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CONFERENCE OF EMPLOYMENT BUREAUS.

NO WRITER ATTRIBUTED

In the Alumni Bulletin last year, statistics were printed which show that between one-third and one-half of Harvard's undergraduates were earning money either in term time, in the summer, or during the entire year. That such a large proportion of students is able to obtain work is due mainly to the assistance of the Employment Bureau. According to the report of the secretary for last year the number of positions provided was almost 2,000 and the total amount earned by the students during the whole year was over $100,000. The struggles and achievements of other men sink into insignificance beside those of the men who earn their own education. Of her self-supporting men, especially, Harvard may well be proud, for many of them are distinguished not only in scholarship but in undergraduate activities as well.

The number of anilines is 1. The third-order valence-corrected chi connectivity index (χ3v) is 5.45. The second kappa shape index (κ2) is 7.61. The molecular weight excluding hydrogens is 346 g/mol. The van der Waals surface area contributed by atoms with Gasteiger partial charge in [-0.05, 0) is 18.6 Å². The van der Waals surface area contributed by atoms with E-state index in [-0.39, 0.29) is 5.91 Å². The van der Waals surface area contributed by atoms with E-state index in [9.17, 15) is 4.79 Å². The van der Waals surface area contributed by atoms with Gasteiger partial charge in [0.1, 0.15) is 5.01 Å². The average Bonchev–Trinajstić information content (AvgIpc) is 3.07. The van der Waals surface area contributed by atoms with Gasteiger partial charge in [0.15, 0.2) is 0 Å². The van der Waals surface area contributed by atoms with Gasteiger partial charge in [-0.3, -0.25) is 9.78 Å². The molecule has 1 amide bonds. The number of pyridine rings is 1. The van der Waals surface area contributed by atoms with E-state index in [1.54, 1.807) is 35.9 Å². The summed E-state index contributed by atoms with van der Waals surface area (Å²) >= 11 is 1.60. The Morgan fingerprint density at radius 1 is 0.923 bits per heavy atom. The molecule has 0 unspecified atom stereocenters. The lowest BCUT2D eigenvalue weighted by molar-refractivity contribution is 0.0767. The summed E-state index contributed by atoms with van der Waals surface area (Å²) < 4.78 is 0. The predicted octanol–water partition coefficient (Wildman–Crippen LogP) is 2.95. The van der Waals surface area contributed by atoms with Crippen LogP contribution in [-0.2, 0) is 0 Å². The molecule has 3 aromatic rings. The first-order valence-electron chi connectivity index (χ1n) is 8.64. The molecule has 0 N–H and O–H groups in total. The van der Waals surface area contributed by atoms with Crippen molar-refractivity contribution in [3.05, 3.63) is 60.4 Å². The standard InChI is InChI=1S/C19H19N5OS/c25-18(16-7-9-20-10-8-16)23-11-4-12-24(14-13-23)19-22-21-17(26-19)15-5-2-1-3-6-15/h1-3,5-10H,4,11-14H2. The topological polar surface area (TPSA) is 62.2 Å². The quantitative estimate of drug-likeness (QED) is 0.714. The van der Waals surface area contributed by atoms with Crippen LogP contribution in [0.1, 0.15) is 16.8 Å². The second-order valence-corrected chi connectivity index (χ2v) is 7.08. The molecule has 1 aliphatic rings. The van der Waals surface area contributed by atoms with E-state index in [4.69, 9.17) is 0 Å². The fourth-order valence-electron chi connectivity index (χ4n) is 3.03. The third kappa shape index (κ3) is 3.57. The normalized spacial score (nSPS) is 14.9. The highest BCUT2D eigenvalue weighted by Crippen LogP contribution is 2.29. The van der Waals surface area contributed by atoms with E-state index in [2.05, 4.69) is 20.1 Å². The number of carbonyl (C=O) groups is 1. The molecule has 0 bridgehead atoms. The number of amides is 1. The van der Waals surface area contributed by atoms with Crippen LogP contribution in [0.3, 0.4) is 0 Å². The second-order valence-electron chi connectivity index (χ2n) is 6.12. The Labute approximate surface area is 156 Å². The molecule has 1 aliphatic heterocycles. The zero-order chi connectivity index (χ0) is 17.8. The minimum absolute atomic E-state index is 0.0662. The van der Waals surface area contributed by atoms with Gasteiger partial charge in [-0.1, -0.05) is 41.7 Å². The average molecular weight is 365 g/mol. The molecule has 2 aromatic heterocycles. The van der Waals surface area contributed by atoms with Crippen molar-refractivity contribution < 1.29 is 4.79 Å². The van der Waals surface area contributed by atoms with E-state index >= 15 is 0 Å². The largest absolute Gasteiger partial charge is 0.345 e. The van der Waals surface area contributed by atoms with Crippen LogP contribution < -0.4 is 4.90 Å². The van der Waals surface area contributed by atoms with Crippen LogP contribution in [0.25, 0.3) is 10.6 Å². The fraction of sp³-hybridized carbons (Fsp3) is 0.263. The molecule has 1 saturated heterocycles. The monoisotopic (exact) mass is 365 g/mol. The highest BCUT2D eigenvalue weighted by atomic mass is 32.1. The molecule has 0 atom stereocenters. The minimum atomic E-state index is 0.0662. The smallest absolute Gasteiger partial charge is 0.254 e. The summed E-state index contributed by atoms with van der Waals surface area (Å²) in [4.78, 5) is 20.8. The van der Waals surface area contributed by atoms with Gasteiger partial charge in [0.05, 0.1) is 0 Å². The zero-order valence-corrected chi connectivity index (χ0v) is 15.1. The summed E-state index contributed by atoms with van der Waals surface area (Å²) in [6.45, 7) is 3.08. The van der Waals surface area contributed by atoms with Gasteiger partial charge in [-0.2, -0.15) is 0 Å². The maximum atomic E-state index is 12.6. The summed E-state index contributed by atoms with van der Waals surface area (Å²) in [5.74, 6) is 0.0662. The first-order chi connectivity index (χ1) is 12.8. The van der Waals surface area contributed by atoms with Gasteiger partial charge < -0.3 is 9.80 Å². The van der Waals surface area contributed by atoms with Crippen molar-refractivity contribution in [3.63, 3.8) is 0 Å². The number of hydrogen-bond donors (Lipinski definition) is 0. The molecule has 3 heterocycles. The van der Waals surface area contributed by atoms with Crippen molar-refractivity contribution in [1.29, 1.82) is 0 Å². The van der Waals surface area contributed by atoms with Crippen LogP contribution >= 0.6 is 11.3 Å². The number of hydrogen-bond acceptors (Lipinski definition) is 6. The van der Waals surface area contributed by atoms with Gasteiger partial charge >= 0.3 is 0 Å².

In other universities, also, the last few years have seen a remarkable growth of opportunities for self-support. The establishment of employment bureaus in nearly every college and university in the land is a step toward the demonstration of American higher education. Today, for the first time a conference of representatives of the employment bureaus of twelve of our largest universities will be held in New York. The purpose of the conference is to discuss the problems presented in the work of these bureaus, and we hope that much good will result from this opportunity for co-operation and combination of resources.

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